I remember going to an off-site lab for tests one day. A male patient there, senior in years, was arguing with the clerk at the window. It appeared that he had been to the lab weeks ago to have some blood work done as requested by his doctor. The doctor had never received the results so the patient had come to the lab to obtain them. The only problem was that the lab did not have the test results. As a matter of fact, they didn't even have his lab tests. They had been lost in some black hole - most likely in the lab itself since they performed all test results right there. The man was clearly frustrated. His insurance had never been billed for the tests, either, so it was his word against the lab's that he had actually had the blood drawn. No wonder his voice was rising a few notches. Of course, being a senior citizen, I'm sure the young woman at the window put it all down to a "senior moment".
Well, scenes like that hopefully will happen fewer and fewer times starting - soon. The Centers for Medicaid and Medicare Services (CMS) has announced that 27 Accountable Care Organizations have signed up to work with physicians and hospitals to help coordinate care for Medicare patients so that scenes like the one described above become the exception to the rule.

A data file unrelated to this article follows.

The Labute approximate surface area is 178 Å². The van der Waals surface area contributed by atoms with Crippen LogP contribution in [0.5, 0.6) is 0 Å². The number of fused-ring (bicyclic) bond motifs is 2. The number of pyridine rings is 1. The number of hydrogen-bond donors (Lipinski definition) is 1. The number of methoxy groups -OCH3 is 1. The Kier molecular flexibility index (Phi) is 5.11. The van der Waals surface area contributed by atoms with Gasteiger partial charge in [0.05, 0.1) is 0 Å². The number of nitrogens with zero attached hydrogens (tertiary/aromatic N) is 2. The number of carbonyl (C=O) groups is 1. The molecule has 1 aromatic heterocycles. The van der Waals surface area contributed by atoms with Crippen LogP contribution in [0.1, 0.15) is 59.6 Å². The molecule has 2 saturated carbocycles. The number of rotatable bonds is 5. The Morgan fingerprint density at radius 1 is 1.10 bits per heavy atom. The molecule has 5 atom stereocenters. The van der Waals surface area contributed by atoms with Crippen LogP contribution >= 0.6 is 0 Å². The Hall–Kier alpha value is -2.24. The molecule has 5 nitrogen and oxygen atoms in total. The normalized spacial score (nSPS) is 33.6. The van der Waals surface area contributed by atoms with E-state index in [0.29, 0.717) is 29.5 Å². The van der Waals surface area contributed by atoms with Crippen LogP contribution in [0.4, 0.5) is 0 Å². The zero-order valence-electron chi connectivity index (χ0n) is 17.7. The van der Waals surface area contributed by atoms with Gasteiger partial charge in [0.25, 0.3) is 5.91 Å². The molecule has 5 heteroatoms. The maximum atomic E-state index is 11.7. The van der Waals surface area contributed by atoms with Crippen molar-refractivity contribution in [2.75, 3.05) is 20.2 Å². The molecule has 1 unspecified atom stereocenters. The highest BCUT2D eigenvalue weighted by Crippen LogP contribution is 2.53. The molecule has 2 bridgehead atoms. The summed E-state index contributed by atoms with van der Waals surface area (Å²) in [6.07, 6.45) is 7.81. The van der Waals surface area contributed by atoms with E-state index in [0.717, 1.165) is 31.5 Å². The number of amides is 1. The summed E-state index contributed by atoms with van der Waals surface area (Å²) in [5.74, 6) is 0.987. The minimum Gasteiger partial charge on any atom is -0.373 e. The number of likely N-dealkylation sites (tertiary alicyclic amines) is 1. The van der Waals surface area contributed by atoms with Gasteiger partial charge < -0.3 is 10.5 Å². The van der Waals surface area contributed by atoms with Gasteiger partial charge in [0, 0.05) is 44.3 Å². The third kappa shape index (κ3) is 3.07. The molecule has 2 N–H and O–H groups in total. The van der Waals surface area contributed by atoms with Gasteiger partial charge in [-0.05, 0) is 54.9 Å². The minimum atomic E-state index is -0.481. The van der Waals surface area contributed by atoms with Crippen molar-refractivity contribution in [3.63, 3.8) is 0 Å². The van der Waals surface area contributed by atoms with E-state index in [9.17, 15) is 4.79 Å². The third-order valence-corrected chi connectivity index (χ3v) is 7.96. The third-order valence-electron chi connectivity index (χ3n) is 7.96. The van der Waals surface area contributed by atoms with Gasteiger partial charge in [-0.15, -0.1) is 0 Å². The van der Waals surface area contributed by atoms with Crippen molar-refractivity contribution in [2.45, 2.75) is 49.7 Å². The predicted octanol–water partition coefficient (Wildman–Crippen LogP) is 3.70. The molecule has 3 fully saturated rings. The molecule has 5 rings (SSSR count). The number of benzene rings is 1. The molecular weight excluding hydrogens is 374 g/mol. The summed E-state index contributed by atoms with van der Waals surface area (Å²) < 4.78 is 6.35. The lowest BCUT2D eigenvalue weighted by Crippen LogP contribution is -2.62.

If we count the Pioneer Accountable Care Organizations and the physicians groups that CMS announced in 2011, the number of such organizations working toward better care coordination and shared savings for patients now numbers 65. According to CMS, they are reviewing almost 3 times that number of additional applications for entry into the program in July 2012.
Read more about the status of Accountable Care Organizations in Mary Mosquera's April 10, 2012 article entitled "CMS unveils "27 Medicare shared savings ACO's" on http://www.govhealthit.com/news/cms-unveils-27-medicare-shared-savings-acos. These organizations come courtesy of the Affordable Care Act "Shared Savings Programs" which is expected to lower costs by improving health care.